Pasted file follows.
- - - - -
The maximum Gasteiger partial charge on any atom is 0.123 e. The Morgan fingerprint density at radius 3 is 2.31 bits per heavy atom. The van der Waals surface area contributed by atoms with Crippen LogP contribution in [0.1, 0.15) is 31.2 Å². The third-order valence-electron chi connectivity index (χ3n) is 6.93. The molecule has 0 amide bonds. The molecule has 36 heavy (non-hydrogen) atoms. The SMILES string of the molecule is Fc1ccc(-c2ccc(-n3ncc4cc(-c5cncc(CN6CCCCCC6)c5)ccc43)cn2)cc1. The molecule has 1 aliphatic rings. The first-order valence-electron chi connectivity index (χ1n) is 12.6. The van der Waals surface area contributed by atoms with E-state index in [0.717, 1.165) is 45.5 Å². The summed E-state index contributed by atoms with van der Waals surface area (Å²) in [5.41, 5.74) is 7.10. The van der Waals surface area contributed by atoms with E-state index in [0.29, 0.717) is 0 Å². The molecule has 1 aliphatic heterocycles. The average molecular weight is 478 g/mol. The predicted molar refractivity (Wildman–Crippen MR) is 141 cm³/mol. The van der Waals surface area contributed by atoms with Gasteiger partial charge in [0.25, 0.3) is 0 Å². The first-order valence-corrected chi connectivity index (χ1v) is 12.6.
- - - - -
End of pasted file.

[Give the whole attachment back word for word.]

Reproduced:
The maximum Gasteiger partial charge on any atom is 0.123 e. The Morgan fingerprint density at radius 3 is 2.31 bits per heavy atom. The van der Waals surface area contributed by atoms with Crippen LogP contribution in [0.1, 0.15) is 31.2 Å². The third-order valence-electron chi connectivity index (χ3n) is 6.93. The molecule has 0 amide bonds. The molecule has 36 heavy (non-hydrogen) atoms. The SMILES string of the molecule is Fc1ccc(-c2ccc(-n3ncc4cc(-c5cncc(CN6CCCCCC6)c5)ccc43)cn2)cc1. The molecule has 1 aliphatic rings. The first-order valence-electron chi connectivity index (χ1n) is 12.6. The van der Waals surface area contributed by atoms with E-state index in [0.717, 1.165) is 45.5 Å². The summed E-state index contributed by atoms with van der Waals surface area (Å²) in [5.41, 5.74) is 7.10. The van der Waals surface area contributed by atoms with E-state index in [0.29, 0.717) is 0 Å². The molecule has 1 aliphatic heterocycles. The average molecular weight is 478 g/mol. The predicted molar refractivity (Wildman–Crippen MR) is 141 cm³/mol. The van der Waals surface area contributed by atoms with Gasteiger partial charge in [0.25, 0.3) is 0 Å². The first-order valence-corrected chi connectivity index (χ1v) is 12.6.